Voltaire Sant Anna pursued his Food Engineering; PhD in Chemical Engineering from Federal University of Rio Grande do Sul (Brazil) respectively. He has published more than 40 papers dealing with food science and technology in reputed journals. Currently, he is working on mathematical modeling and optimization of relevant subjects for food industries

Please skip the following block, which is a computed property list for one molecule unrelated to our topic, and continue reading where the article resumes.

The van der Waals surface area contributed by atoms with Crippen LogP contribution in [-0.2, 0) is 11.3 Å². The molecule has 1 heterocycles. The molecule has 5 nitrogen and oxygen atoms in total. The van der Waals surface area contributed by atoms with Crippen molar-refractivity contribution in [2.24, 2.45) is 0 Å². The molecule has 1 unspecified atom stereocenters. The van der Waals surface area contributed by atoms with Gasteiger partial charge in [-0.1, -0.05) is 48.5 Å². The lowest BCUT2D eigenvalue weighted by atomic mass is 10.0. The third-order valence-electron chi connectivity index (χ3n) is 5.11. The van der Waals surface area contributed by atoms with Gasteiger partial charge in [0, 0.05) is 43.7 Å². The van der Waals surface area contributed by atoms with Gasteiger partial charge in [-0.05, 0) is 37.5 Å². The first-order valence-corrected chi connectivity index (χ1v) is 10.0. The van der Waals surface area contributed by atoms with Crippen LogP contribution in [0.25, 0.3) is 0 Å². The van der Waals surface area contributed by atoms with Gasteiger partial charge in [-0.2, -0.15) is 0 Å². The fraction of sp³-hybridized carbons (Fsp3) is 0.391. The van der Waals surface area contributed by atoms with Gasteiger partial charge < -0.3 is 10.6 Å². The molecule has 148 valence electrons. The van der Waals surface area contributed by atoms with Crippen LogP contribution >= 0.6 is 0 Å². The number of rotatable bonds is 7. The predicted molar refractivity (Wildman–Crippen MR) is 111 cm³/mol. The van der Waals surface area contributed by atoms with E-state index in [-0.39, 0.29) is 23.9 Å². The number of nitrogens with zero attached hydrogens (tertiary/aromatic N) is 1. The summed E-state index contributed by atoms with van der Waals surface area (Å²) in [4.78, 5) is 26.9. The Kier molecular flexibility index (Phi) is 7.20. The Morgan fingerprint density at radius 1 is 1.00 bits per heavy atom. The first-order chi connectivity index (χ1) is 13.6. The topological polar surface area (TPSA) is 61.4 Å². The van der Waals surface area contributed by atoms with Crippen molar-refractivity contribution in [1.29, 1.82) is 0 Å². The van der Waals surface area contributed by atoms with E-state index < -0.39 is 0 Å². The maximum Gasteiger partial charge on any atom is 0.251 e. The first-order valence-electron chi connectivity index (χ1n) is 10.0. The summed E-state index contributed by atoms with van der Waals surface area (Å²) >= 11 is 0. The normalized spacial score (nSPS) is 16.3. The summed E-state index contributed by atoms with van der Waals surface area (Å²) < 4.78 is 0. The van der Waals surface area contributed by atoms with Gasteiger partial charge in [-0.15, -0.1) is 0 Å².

The objective of the work is to perform the processing of cattail (Typha domingensis), an unconventional edible plant from southern Brazil and to characterize it for its potential to be sodium chloride substitute in food applications. Samples of the plant palm heart were washed, dried at 60ºC, crushed and standardized in 1 mm aperture sieves. These samples were submitted to alcoholic extraction for spectrophotometric analysis of total polyphenols, flavonols, tartaric esters and antioxidant capacity of ABTS and DPPH radicals and anti-hypertensive activity; and aqueous extraction, for the evaluation of antibacterial activity. Dried cattail was also evaluated for its pH, apparent density, water and oil absorption capacity. Sensorial intensity tests were used to evaluate the saltiness power of cattail in relation to the use of light salt, using brown rice as a vehicle. The results show that the aqueous cattail extract did not inhibit the growth of Listeria monocytogenes, Staphylococcus aureus, Salmonella Enteritidis and Escherichia coli. The concentrations of total polyphenols, flavonols and tartaric esters were 1,160.53±82.04 mg of gallic acid equivalent, 35.71±2.18 mg of equivalent routine and 48.08±0.85 mg of equivalent coffee equivalent per dry bagasse, respectively. The alcoholic extract also showed the capacity to scavenge 97.56±1.37% and 88.14±15.41% of ABTS and DPPH radicals, respectively. Cattail extract anti-hypertensive activity was 75.59±3.69%. The cattail presented pH of 4.15±0.12, apparent density of 6.783±0.621 kg/m3, water absorption of 13.158±0.406 g and oil of 8.974±0.650 g per gram of dry plant. Sensory analysis indicated that it is possible to increase the concentration of cattail in the formulation of a light salt without losing its salting power (P>0.05). Thus, although more studies are needed, there is a strong evidence that cattail can be used as a functional ingredient in food applications and may be a substitute for sodium chloride for salting food.